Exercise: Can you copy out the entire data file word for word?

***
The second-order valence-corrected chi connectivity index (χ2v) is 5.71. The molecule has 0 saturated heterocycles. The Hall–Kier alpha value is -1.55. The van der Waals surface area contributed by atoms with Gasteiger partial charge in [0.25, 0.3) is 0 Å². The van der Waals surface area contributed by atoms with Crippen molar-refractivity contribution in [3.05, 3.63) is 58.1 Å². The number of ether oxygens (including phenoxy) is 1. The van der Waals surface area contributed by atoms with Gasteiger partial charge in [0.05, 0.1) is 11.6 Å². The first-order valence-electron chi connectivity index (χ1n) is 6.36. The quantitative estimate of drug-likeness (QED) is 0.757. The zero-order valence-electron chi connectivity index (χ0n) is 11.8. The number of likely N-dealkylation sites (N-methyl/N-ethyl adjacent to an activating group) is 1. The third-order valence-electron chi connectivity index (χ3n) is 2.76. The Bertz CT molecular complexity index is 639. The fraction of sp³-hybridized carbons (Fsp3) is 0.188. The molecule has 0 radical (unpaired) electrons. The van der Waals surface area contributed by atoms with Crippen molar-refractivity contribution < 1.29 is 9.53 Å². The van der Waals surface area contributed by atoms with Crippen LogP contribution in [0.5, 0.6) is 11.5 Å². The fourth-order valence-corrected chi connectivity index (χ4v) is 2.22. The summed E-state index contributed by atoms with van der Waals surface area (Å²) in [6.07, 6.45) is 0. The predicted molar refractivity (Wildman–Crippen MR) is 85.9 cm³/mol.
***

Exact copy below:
The second-order valence-corrected chi connectivity index (χ2v) is 5.71. The molecule has 0 saturated heterocycles. The Hall–Kier alpha value is -1.55. The van der Waals surface area contributed by atoms with Gasteiger partial charge in [0.25, 0.3) is 0 Å². The van der Waals surface area contributed by atoms with Crippen molar-refractivity contribution in [3.05, 3.63) is 58.1 Å². The number of ether oxygens (including phenoxy) is 1. The van der Waals surface area contributed by atoms with Gasteiger partial charge in [0.05, 0.1) is 11.6 Å². The first-order valence-electron chi connectivity index (χ1n) is 6.36. The quantitative estimate of drug-likeness (QED) is 0.757. The zero-order valence-electron chi connectivity index (χ0n) is 11.8. The number of likely N-dealkylation sites (N-methyl/N-ethyl adjacent to an activating group) is 1. The third-order valence-electron chi connectivity index (χ3n) is 2.76. The Bertz CT molecular complexity index is 639. The fraction of sp³-hybridized carbons (Fsp3) is 0.188. The molecule has 0 radical (unpaired) electrons. The van der Waals surface area contributed by atoms with Crippen molar-refractivity contribution < 1.29 is 9.53 Å². The van der Waals surface area contributed by atoms with Crippen LogP contribution in [0.5, 0.6) is 11.5 Å². The fourth-order valence-corrected chi connectivity index (χ4v) is 2.22. The summed E-state index contributed by atoms with van der Waals surface area (Å²) in [6.07, 6.45) is 0. The predicted molar refractivity (Wildman–Crippen MR) is 85.9 cm³/mol.